With companies facing to various impediments in expanding their foreign direct investment, particularly in developing countries, international investment rules are needed to strengthen investment protection and promote liberalization. The Uruguay Round produced the Agreement on Trade-Related Investment Measures, but this is extremely limited in content, only prohibiting of measures such as local content requirements, trade balancing requirements, foreign exchange restrictions and domestic sales requirements.
Moreover, in terms of legal frameworks protecting investment, where the United States and most European countries have concluded bilateral investment agreements with some dozens of countries, Japan has only made such agreements with five other countries.
We therefore strongly hopes to see international investment rules developed within the WTO. Such an agreement would promote international investment interaction, providing considerable merit for developing countries wishing to encourage greater foreign investment.
In parallel with WTO investment rules, it will also be important to promote efforts toward the development of bilateral agreements.
The main issues confronting Japanese companies in terms of foreign investment include (i) foreign capital limitations, (ii) performance requirements, (iii) citizenship restrictions in regard to company executives, etc., and (iv) the instability and lack of transparency of investment-related regime. It will be vital to resolve these issues within any investment agreement.
WTO member countries need to be prohibited in principle to limit foreign capital participation and capitalization ratios, with general exceptions including security-related area, while systemic transparency needs to be secured through the listing of specific reservations for restrictions which countries cannot immediately eliminate.
All performance requirements-namely, technology transfer requirements, foreign exchange remittance regulations, export obligations and local employment obligations-should be banned.
In relation to citizenship restrictions on company executives, etc., it will be important to abolish the obligation to appoint nationals as company executives and to ban restrictions on work permits and stay visas for human resources necessary for investment (executives, engineers, etc.).
In the context of transparency, member countries must be obligated to clarify their investment-related law and regulations and permission application procedures. Technical cooperation also needs to be provided to promote developing country development of important investment-related legislation, such as bankruptcy and credit protection laws.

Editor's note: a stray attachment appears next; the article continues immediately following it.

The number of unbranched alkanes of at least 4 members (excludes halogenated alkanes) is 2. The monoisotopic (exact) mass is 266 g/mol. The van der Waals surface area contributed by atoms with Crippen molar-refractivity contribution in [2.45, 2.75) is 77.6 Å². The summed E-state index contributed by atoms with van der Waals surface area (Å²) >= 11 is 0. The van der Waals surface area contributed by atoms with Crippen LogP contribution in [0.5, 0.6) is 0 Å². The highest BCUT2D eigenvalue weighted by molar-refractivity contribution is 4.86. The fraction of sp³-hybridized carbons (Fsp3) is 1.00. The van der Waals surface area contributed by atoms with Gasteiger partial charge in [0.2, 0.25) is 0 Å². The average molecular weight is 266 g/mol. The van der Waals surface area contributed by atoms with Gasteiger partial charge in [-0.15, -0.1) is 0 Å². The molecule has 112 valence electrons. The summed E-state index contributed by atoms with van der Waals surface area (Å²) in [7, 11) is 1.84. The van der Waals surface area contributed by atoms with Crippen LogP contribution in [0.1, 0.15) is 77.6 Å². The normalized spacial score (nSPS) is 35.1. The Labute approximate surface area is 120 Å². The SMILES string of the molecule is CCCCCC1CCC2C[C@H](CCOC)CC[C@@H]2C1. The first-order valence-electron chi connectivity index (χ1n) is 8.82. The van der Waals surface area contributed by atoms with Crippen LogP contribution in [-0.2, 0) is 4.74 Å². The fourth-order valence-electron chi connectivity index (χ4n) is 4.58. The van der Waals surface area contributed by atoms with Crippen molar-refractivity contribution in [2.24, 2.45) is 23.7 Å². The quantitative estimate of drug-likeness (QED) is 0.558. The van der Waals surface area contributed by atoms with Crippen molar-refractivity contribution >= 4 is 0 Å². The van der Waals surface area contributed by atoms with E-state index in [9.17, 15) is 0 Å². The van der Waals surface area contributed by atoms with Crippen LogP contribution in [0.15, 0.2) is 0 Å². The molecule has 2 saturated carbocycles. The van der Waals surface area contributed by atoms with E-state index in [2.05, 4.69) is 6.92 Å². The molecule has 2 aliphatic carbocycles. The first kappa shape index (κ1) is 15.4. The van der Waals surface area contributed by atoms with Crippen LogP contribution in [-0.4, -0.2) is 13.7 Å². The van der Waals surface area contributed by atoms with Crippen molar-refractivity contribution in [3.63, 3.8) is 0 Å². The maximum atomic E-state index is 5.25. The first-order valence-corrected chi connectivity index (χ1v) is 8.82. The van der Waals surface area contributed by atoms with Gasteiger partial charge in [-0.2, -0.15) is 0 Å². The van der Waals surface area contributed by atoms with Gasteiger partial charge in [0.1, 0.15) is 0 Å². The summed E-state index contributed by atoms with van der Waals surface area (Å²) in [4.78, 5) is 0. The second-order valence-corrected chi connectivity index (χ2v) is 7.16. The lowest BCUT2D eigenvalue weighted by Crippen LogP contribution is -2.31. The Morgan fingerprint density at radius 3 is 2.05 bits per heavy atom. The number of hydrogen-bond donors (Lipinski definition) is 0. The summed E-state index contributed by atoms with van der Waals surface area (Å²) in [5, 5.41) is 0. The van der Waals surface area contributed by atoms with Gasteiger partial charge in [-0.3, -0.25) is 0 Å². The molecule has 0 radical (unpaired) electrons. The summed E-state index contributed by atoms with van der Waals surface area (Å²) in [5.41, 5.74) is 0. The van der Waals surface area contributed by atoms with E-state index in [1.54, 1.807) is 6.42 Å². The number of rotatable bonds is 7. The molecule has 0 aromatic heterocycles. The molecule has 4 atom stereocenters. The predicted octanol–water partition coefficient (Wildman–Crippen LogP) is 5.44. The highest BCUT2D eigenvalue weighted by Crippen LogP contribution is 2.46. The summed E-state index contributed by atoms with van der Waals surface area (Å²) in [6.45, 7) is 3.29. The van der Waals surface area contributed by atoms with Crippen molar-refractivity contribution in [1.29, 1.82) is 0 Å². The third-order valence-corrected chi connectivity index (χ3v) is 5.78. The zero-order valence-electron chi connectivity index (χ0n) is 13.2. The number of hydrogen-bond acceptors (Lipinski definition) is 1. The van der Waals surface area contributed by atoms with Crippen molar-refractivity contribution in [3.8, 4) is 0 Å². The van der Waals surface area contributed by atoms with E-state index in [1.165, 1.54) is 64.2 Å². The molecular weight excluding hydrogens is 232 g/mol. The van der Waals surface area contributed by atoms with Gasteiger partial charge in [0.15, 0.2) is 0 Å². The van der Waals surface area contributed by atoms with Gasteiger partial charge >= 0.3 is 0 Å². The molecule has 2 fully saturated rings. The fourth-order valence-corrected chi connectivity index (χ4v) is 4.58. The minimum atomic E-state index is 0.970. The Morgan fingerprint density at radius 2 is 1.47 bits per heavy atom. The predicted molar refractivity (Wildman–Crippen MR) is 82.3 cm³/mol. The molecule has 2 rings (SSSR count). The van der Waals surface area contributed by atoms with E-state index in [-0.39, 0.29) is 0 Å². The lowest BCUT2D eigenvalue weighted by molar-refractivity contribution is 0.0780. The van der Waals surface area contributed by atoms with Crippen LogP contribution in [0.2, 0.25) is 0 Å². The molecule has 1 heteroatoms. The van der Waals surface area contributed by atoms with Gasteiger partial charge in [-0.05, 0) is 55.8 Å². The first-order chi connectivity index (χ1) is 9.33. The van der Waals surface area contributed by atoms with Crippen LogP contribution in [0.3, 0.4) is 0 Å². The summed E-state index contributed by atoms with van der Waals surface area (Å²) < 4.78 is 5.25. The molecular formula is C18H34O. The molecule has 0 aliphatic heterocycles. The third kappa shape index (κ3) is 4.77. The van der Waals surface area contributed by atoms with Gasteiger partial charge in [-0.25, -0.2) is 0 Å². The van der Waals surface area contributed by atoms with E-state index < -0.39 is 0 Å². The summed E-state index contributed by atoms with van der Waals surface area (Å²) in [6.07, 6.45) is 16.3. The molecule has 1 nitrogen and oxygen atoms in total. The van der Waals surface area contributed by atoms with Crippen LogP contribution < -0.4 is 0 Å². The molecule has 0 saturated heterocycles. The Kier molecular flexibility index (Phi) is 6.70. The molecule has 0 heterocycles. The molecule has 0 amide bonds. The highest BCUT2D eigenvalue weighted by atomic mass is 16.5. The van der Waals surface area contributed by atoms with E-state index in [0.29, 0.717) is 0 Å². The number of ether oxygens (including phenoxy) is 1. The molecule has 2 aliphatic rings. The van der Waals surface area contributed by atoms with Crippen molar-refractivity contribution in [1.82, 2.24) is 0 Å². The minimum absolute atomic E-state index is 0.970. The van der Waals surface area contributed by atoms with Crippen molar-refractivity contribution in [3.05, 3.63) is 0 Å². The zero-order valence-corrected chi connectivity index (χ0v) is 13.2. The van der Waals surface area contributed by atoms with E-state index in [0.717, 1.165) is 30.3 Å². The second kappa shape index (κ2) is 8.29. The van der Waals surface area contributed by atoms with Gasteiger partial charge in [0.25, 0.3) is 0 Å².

While multilateral rules on investment are important, because the WTO includes countries at various stages of economic development, it could take some time to reach consensus. Moreover, there is also a concern that agreement will not be reached on high-level rules which go beyond the content of existing investment agreements to include new areas such as the free movement of executives and engineers.
In parallel with the development of WTO investment rules, Japan must therefore conclude high-level investment protection agreements with Asian and Latin American countries, etc., starting from those areas on which consensus can be reached, and using as a base the Multilateral Agreement on Investment discussed in the OECD.
Many companies are experiencing taxation problems in their business with other countries. Tax treaties play an important role in the resolution of such problems. Japan has already concluded tax treaties with 44 countries, but these are for the most part with developed countries or Asian countries, with almost no coverage in Latin America, the Middle East or Africa. Japan must widen the scope of its tax treaty partners, while also reviewing as appropriate those existing treaties which have been outdated through technological advances. For example, consideration should be given to amendments so that withholding tax is not levied on software transactions and neither party levies withholding tax on interest.
Pension aggregation agreements are important in eliminating double social welfare payments by companies. In particular, because of our close economic ties, Japan needs to conclude such an agreement as soon as possible with the United States.